Whether or not you are currently traveling or are thinking about it, we all have that dream travel assignment in mind. Some of us are looking to spend a few months hanging at the beach in Hawaii or rouging it in Alaska.
Finding the perfect destination is key to having an enjoyable travel experience. Landing that dream travel assignment is not easy; it will take a persistence, patience, sacrifice and preparation.
Travel assignment availability is based solely on need. If you have a destination in mind, it might be wise to research when their busy time of the year is. If you are looking to travel to Florida or Arizona, keep in mind that snowbirds flock to those destinations in the winter so there is a need to increase staff based on increased population.
Because winter is a busy time of year for most hospitals, it is most likely that you will land that dream job during that season. California is the only place I know that always has plenty of jobs available year round.
If you are looking to travel to Hawaii or Alaska, make sure you have your nursing license ready. The jobs here come and go so you need to be prepared at any moment.
You should also have a list of destinations in mind and make sure your recruiter is well aware of your travel goals. They will try to give you other assignments because they get paid more, so stay firm on where you want to go and don’t let them talk you out of it.
Patience is definitely a virtue when it comes to landing your dream assignment; you are probably not the only one who has that dream. Making yourself standout amongst your fellow travel nurses is particularly important if you want to make it to your destination. Having certain certifications such as your CCRN, TNCC or NIH can definitely help you land your job.
Many hospitals also look at the number of years you have been a nurse and years as a travel nurse. If you are just beginning your travel nursing career then it may be slim pickins for your first few assignments; unless you have a specialty like open heart surgery, cath lab, neuro or OB. These specialty jobs are usually high in demand and pay more.
The interview and selection process for hiring travelers isn’t that in depth. Most of the time your recruiter will describe the unit and types of patients they have and you say whether or not your skill set is appropriate for that unit. Your recruiter will forward the info to the manager of the unit and If everything checks out then you will most likely get the job.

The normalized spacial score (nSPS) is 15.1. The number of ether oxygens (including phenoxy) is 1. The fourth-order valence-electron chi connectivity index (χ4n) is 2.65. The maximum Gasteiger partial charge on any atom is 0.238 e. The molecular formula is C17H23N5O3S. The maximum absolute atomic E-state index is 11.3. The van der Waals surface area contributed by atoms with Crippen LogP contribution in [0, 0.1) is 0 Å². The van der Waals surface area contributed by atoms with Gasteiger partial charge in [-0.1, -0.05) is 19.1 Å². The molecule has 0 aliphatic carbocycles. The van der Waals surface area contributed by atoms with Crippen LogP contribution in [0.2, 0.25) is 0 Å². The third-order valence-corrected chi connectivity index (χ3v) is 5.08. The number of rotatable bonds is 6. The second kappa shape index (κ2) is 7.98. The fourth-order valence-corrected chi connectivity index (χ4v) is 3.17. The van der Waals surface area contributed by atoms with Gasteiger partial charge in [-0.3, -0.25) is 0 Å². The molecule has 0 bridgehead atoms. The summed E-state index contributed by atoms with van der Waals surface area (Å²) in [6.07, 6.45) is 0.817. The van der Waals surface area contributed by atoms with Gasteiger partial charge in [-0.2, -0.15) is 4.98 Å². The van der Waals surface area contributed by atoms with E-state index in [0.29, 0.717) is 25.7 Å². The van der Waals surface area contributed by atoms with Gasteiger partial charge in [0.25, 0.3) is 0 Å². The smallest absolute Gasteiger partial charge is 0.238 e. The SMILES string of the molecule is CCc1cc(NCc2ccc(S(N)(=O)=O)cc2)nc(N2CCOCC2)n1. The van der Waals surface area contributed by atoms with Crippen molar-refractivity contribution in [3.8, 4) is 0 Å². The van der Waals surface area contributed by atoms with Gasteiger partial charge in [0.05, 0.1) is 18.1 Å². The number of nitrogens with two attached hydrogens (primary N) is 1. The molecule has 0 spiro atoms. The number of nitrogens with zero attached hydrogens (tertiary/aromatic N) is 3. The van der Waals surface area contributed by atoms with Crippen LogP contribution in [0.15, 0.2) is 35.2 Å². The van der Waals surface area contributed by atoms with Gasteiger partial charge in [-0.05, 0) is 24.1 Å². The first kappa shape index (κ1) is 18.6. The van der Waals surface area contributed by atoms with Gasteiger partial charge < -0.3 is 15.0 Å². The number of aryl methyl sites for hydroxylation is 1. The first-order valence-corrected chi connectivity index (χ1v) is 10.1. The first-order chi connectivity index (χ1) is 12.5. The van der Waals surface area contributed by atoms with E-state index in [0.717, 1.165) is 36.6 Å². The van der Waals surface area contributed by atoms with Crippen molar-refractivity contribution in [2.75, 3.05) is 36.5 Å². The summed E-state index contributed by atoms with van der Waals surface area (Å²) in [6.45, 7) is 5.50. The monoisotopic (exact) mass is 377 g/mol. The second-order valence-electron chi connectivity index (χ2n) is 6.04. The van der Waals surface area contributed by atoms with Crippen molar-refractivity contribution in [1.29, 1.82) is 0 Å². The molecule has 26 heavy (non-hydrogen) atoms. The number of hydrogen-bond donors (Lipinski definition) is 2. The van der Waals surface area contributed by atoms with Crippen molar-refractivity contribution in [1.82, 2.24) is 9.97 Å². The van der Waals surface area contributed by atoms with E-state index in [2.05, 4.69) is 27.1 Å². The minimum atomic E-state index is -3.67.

There will be a few occasions where you will speak to the nurse manager of the unit. It is important that if you do speak to the nurse manager, you appear flexible and let them know you have no problem floating.
As a travel nurse, your new found specialty will be flexibility and just like with anything else in life, sacrifices will have to be made to get what you want. Sacrificing pay, day/night shift preference, housing and having to float are just some of them.
If you want to travel somewhere bad enough, you will be surprised at what you are willing to do. I personally found that the only deal breaker for me was having to live in an extended stay. There is no way I could live for any amount of weeks without preparing my own meals. You will find your limits and what your deal breakers are after a few assignments.
The reason most of us get into travel nursing is because the idea of getting paid to see this beautiful country is an absolutely amazing experience. Having too focused of a travel plan can blind you to other opportunities that you might miss.
Since my first road trip when I was 16 to San Francisco, I have had it in my head that I wanted to live there. When I first started traveling I told my recruiter that my ultimate goal was to go to San Francisco. Because I was not an experienced travel nurse, there were no opportunities there for me.
Instead, I got to experience the music scene of Austin, Texas, work with awesome critical care nurse practitioners in Tucson, Arizona, meet wonderful friends and my future husband in Los Angeles, California, and drive across this beautiful country to Sarasota, Florida. I’m glad I remained flexible in my adventures. I wouldn’t be where I am today if it weren’t for those unexpected experiences.
By Crystal Gustafson, RN
Crystal Gustafson is a Critical Care Registered Nurse who spent time as a travel nurse in various states including Arizona, Texas, Florida and California. She has recently accepted a system wide float pool position with Exempla Healthcare System in her hometown of Denver, Colorado and also has blog about prevention and education in healthcare. You can learn more about Crystal on her blog at http://grassrootsprevention.blogspot.com/.